A newer system intended to alert doctors when patients are regaining consciousness while under general anesthesia has not lowered incidence of anesthesia awareness any better than conventional monitoring systems, according to new research.

The study, published in the New England Journal of Medicine, analyzed a subset of more than 6,000 surgical patients at Washington University School of Medicine who doctors believed had a high risk of anesthesia awareness, also known as unintended intraoperative awareness. The situation occurs when a patient becomes aware of his or her surroundings during surgery and remembers experiencing pain or distress during the operation. Between one in 500 and one in 1,000 surgical patients experience the condition, according to the research, which said individuals with such memories sometimes develop post-traumatic stress disorder and often need psychological help.

The newer technology, which was approved by the Food and Drug Administration, is called a bispectral index (BIS) monitor. The device measures brain activity to determine how deeply a patient is anesthetized. Dr. Michael S. Avidan, the lead author of the study and professor of anesthesiology at Washington University School of Medicine, said that while BIS monitors are often considered a more accurate way of tracking awareness than an alternative approach that measures anesthesia levels in a patient's breath, the trial did not support that view.

This trial showed that the BIS measurement does not appear to be superior, he said.

Although a 2004 study found that using BIS monitors could reduce cases of intraoperative awareness by 82 percent, a 2008 study by Avidan and his colleagues determined that while BIS monitors might be slightly more beneficial, it was not effective enough confer a clinically meaningful advantage. In the newest study, investigators found that 19 out of 2,861 high-risk surgical patients in the BIS monitor group experienced either definite or possible anesthesia awareness, compared to eight out of 2,852 among those who were monitored via the exhaled anesthesia technique.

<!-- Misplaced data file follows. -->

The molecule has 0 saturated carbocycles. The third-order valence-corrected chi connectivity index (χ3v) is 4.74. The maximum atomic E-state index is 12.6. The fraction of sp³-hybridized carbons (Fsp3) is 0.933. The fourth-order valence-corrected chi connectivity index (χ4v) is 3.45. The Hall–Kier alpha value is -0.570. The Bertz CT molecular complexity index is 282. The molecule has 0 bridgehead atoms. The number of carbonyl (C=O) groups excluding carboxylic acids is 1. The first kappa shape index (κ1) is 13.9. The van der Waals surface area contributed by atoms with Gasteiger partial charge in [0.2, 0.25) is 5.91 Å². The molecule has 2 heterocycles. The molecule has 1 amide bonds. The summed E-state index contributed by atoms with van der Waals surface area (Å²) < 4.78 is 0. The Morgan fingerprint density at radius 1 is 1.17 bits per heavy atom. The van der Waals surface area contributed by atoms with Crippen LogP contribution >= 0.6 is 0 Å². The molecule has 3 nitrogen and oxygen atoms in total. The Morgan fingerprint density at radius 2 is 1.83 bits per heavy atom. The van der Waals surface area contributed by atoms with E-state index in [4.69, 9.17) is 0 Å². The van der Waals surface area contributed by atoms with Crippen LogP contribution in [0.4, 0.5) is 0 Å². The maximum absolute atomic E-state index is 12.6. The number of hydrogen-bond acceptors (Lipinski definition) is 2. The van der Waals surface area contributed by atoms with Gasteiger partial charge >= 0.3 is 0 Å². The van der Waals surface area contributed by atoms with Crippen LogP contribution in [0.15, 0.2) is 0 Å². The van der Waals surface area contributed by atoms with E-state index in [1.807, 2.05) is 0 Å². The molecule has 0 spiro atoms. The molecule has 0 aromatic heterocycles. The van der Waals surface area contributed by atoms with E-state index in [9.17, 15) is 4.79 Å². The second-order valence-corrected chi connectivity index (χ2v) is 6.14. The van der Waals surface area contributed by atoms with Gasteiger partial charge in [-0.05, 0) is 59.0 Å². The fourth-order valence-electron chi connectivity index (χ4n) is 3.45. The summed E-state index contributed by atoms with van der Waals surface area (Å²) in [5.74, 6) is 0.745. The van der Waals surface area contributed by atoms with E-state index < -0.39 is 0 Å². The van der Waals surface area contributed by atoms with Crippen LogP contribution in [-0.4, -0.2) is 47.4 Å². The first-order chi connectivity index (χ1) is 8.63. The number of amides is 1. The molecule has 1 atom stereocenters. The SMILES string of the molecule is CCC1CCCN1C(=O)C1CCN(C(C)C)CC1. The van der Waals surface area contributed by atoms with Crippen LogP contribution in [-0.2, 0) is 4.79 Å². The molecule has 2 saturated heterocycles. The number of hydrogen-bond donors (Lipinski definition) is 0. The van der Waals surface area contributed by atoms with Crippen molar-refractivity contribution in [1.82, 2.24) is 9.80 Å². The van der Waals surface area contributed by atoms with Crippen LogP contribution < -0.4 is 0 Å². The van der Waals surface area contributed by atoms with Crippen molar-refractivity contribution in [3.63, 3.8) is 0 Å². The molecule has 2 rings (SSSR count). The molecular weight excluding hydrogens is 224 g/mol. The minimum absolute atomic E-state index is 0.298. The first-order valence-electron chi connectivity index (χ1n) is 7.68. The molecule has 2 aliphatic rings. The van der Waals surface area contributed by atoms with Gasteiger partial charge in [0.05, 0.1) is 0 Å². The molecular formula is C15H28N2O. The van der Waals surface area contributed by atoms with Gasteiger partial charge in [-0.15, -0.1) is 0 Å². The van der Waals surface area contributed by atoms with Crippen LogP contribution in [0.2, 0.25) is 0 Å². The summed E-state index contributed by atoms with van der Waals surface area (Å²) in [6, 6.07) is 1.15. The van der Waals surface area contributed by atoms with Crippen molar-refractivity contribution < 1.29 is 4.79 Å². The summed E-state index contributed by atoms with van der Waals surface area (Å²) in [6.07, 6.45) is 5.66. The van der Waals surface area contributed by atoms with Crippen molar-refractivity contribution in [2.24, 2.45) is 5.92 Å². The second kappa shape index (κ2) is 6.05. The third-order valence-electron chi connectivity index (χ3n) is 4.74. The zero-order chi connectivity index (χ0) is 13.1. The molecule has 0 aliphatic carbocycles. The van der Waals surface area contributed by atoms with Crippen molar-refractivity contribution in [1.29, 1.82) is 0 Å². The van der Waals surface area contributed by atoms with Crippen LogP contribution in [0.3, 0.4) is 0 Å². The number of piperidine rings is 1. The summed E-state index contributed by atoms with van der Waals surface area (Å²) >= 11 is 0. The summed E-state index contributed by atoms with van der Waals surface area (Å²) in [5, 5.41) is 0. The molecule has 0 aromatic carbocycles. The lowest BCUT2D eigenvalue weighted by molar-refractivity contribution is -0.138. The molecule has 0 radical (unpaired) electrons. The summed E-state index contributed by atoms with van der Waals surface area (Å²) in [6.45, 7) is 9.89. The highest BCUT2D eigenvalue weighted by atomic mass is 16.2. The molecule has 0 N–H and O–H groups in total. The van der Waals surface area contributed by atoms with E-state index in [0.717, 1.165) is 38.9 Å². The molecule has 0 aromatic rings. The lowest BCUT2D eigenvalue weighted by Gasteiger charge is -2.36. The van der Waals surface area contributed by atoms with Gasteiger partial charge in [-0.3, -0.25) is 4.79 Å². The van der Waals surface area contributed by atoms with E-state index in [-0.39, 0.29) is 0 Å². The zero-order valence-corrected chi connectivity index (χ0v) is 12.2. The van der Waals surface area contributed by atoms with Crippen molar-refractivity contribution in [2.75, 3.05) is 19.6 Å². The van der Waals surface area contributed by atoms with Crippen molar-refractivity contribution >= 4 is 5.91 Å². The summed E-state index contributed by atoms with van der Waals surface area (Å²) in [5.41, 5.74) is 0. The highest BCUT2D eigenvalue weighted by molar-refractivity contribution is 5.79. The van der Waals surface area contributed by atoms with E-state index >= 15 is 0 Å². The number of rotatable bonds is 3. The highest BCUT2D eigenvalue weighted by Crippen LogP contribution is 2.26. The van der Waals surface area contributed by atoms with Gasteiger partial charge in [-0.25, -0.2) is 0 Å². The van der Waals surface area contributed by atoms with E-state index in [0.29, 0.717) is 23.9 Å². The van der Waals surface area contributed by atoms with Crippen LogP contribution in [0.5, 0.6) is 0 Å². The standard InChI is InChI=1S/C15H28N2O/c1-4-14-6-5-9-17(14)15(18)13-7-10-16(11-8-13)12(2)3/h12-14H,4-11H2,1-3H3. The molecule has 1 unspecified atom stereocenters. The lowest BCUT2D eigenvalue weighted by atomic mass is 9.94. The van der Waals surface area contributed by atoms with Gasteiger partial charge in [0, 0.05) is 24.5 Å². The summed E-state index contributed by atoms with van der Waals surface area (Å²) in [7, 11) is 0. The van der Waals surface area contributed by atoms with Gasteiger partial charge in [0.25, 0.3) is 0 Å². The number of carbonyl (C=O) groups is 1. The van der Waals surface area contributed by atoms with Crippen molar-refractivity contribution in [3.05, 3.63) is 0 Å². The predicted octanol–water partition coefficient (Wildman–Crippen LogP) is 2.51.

Our study does not show that the BIS monitor is ineffective, explained study co-author Dr. Henry E. Mallinckrodt. It's just that it's not superior to the protocol based on measuring the concentration of anesthetic a patient actually has received, which is a simpler and less expensive approach.

Avidan added that the findings imply that the current widespread use of BIS monitoring systems in operating rooms should be reconsidered.

New technology has to prove its superiority over more cost-effective alternatives, he said.

Old or new, cheap or expensive - patients just don't want to experience the eerie sensation that comes with suddenly recognizing that you're under the knife.

The Los Angeles Times reports that one 72-year-old man undergoing heart surgery reported that he, could hear knives (like a buzzing sound.) I could hear and feel the saw cutting into me, but I was not in pain. I felt warm water or blood running inside me...I was very afraid. I felt like my wife, my kids, and everyone had abandoned me.

Similarly, one man said he heard clinking sounds, like someone was sorting cutlery while another said he felt like [he] was drowning...it seemed like a long time.

Individuals at particular risk for experiencing anesthesia awareness include patients undergoing cardiac surgery, those who regularly consume large quantities of alcohol and those who take sedatives or certain types of pain-killing drugs.